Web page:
Pavilion 21 MINI Opera Space
The “Pavilion 21 MINI Opera Space” is a temporary mobile performance space for 300 visitors to be located on the Marstallplatz in the City of Munich. It is intended to be used for a wide range of events at the annual Opera Festival 2010 and then to travel to other locations.
The design goal for the pavilion is to impact a unique soundscape by helping to reduce the apparent noise and to create a “zone of silence” next to the pavilion. Creating an absolute “zone of silence” is technically not possible, but this term used here is intended to describe an area where you can sense a change in the soundscape that gives the impression of a quieter environment.
This strategy for achieving this concept uses three mechanisms, firstly the shielding effect of the plaza to block sound from the road, secondly the shaping of the pavilion surface to collect and deflect sound and thirdly the material characteristic of the Pavilion surface to absorb and reflect sound.
|The Pavilion’s spatial structure acts as a “transformator” that changes our perception and sensation of the soundcape and music on the plaza around the Pavilion and inside the performance space.|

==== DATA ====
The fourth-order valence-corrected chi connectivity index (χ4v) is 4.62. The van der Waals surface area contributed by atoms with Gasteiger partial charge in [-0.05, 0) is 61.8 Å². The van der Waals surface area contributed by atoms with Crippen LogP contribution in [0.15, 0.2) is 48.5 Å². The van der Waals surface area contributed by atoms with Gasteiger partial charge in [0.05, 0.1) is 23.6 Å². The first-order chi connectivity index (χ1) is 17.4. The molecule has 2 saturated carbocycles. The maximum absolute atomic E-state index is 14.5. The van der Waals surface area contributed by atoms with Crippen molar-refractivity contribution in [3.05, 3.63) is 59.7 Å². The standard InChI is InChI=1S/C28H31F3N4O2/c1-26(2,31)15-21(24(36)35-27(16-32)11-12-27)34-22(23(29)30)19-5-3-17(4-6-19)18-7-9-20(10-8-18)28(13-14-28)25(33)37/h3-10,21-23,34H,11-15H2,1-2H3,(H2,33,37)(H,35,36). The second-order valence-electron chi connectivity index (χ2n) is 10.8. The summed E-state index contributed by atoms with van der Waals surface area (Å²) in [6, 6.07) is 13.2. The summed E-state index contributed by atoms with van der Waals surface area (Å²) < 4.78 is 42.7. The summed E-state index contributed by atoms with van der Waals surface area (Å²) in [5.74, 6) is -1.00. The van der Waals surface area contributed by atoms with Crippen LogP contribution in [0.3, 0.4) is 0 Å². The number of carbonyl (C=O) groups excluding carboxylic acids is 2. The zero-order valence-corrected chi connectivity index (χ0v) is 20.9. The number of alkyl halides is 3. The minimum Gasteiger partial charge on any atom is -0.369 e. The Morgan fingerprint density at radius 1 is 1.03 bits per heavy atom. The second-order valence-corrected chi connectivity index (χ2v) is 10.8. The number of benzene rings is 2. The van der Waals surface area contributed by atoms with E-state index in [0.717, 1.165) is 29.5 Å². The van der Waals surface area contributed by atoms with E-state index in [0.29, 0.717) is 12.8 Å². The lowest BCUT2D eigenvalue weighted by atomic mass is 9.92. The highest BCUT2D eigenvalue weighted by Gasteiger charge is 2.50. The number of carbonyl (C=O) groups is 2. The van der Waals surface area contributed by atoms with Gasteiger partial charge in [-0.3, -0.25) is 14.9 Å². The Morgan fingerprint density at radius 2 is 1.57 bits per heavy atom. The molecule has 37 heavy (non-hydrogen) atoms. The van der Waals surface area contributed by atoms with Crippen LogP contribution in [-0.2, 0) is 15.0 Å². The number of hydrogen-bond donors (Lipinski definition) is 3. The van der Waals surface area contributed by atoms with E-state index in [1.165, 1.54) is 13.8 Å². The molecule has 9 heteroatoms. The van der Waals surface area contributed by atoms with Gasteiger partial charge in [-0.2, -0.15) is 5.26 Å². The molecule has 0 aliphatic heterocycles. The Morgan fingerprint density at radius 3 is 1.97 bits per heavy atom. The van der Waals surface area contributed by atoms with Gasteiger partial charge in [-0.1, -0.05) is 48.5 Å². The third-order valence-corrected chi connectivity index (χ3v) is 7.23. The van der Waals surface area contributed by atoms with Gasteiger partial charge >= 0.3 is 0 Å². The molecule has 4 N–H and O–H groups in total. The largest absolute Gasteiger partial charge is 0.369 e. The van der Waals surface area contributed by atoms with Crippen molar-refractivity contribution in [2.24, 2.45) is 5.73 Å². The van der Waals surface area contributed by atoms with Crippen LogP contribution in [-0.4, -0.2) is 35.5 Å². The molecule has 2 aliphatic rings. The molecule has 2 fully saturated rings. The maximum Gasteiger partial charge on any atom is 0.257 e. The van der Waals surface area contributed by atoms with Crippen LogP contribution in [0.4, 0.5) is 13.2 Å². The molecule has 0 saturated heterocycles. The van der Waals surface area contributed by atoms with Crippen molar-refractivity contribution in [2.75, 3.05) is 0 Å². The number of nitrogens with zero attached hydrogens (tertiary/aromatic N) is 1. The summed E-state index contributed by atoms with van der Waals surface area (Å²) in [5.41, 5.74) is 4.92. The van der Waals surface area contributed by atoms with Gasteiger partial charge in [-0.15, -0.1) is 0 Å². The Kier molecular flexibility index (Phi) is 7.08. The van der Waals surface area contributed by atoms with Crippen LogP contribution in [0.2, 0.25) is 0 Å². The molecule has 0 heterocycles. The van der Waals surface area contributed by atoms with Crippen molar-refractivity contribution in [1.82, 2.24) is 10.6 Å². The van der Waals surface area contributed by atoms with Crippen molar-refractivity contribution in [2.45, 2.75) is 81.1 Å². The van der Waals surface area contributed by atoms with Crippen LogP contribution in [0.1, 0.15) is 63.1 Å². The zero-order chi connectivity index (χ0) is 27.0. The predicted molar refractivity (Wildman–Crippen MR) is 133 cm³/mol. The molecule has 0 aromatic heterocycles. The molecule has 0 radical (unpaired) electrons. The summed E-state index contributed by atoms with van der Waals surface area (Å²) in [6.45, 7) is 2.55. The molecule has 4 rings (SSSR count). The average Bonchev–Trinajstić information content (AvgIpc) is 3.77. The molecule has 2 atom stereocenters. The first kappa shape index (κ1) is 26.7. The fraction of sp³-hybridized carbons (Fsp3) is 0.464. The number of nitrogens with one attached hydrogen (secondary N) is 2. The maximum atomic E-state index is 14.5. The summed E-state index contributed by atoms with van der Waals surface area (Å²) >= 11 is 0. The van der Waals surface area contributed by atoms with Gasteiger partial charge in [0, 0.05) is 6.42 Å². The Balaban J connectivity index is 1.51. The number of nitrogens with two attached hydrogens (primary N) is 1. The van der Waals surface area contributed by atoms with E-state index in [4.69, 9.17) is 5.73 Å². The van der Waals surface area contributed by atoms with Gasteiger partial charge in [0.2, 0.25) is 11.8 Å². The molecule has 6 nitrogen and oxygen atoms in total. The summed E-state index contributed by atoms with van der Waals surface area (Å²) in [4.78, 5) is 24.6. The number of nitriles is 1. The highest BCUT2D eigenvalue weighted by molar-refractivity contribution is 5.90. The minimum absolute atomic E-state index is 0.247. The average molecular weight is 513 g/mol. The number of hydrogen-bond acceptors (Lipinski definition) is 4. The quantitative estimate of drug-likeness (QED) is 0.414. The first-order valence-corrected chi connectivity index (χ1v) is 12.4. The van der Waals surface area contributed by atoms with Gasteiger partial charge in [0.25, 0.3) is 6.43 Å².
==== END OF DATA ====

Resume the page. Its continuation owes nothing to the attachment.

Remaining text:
|/Wolf D. Prix|
Parallel to acoustical approaches and simulations, the generation of the form of the Pavilion was driven by the concept of materializing music into architecture. Selected sequences of songs become dynamic forces that transform and create spatial form. Analyzing the frequencies of the sound file and linking it to the computer generated 3D model, the scripting tool then parametrically transforms the shell into pyramid shapes like spikes. Music is frozen and creates architectural space.
To meet internal acoustics design objective, the proposal includes provision for a combination of perforated sound absorbing panels and pyramid-shaped, non-perforated sound diffusing panels on the side walls and ceiling, with a sound reflective floor and stage. Sound-reflective parallel surfaces between the side-walls and between the floor and ceiling are avoided here and are therefore tilted and rotated in relationship to the generated exterior shape.